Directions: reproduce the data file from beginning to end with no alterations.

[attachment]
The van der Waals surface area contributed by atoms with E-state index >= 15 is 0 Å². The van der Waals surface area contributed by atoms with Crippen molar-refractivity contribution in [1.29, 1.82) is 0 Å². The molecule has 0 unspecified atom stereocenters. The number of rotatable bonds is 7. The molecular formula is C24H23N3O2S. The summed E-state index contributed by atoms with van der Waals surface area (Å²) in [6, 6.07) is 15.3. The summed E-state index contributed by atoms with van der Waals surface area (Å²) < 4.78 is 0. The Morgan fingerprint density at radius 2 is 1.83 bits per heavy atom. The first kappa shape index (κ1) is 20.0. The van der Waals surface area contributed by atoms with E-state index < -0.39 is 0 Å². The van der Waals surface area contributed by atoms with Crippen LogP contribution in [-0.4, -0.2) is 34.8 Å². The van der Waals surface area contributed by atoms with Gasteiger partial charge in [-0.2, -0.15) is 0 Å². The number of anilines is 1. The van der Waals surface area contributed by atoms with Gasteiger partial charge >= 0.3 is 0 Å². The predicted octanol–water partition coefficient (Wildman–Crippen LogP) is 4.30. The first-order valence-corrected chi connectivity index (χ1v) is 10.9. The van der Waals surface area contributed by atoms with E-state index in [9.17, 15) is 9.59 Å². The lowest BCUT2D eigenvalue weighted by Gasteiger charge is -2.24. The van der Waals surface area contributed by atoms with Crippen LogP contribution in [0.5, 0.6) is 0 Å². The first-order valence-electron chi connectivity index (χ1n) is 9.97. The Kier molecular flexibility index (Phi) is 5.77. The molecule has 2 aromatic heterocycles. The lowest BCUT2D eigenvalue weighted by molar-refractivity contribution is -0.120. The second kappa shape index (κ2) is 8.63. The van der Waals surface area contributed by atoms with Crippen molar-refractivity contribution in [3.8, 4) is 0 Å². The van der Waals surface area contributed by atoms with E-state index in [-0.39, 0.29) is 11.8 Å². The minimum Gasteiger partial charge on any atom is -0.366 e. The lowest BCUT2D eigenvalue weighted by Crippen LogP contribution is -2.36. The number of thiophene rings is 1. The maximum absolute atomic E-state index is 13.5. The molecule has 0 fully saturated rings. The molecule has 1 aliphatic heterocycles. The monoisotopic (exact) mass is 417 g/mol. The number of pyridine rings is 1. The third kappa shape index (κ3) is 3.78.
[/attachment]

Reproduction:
The van der Waals surface area contributed by atoms with E-state index >= 15 is 0 Å². The van der Waals surface area contributed by atoms with Crippen molar-refractivity contribution in [1.29, 1.82) is 0 Å². The molecule has 0 unspecified atom stereocenters. The number of rotatable bonds is 7. The molecular formula is C24H23N3O2S. The summed E-state index contributed by atoms with van der Waals surface area (Å²) in [6, 6.07) is 15.3. The summed E-state index contributed by atoms with van der Waals surface area (Å²) < 4.78 is 0. The Morgan fingerprint density at radius 2 is 1.83 bits per heavy atom. The first kappa shape index (κ1) is 20.0. The van der Waals surface area contributed by atoms with E-state index < -0.39 is 0 Å². The van der Waals surface area contributed by atoms with Crippen LogP contribution in [-0.4, -0.2) is 34.8 Å². The van der Waals surface area contributed by atoms with Gasteiger partial charge in [-0.2, -0.15) is 0 Å². The number of anilines is 1. The van der Waals surface area contributed by atoms with Gasteiger partial charge >= 0.3 is 0 Å². The predicted octanol–water partition coefficient (Wildman–Crippen LogP) is 4.30. The first-order valence-corrected chi connectivity index (χ1v) is 10.9. The van der Waals surface area contributed by atoms with E-state index in [9.17, 15) is 9.59 Å². The lowest BCUT2D eigenvalue weighted by Gasteiger charge is -2.24. The van der Waals surface area contributed by atoms with Crippen LogP contribution in [0.5, 0.6) is 0 Å². The first-order valence-electron chi connectivity index (χ1n) is 9.97. The Kier molecular flexibility index (Phi) is 5.77. The molecule has 2 aromatic heterocycles. The lowest BCUT2D eigenvalue weighted by molar-refractivity contribution is -0.120. The second kappa shape index (κ2) is 8.63. The van der Waals surface area contributed by atoms with Crippen molar-refractivity contribution in [3.8, 4) is 0 Å². The van der Waals surface area contributed by atoms with E-state index in [-0.39, 0.29) is 11.8 Å². The minimum Gasteiger partial charge on any atom is -0.366 e. The lowest BCUT2D eigenvalue weighted by Crippen LogP contribution is -2.36. The number of thiophene rings is 1. The maximum absolute atomic E-state index is 13.5. The molecule has 0 fully saturated rings. The molecule has 1 aliphatic heterocycles. The monoisotopic (exact) mass is 417 g/mol. The number of pyridine rings is 1. The third kappa shape index (κ3) is 3.78.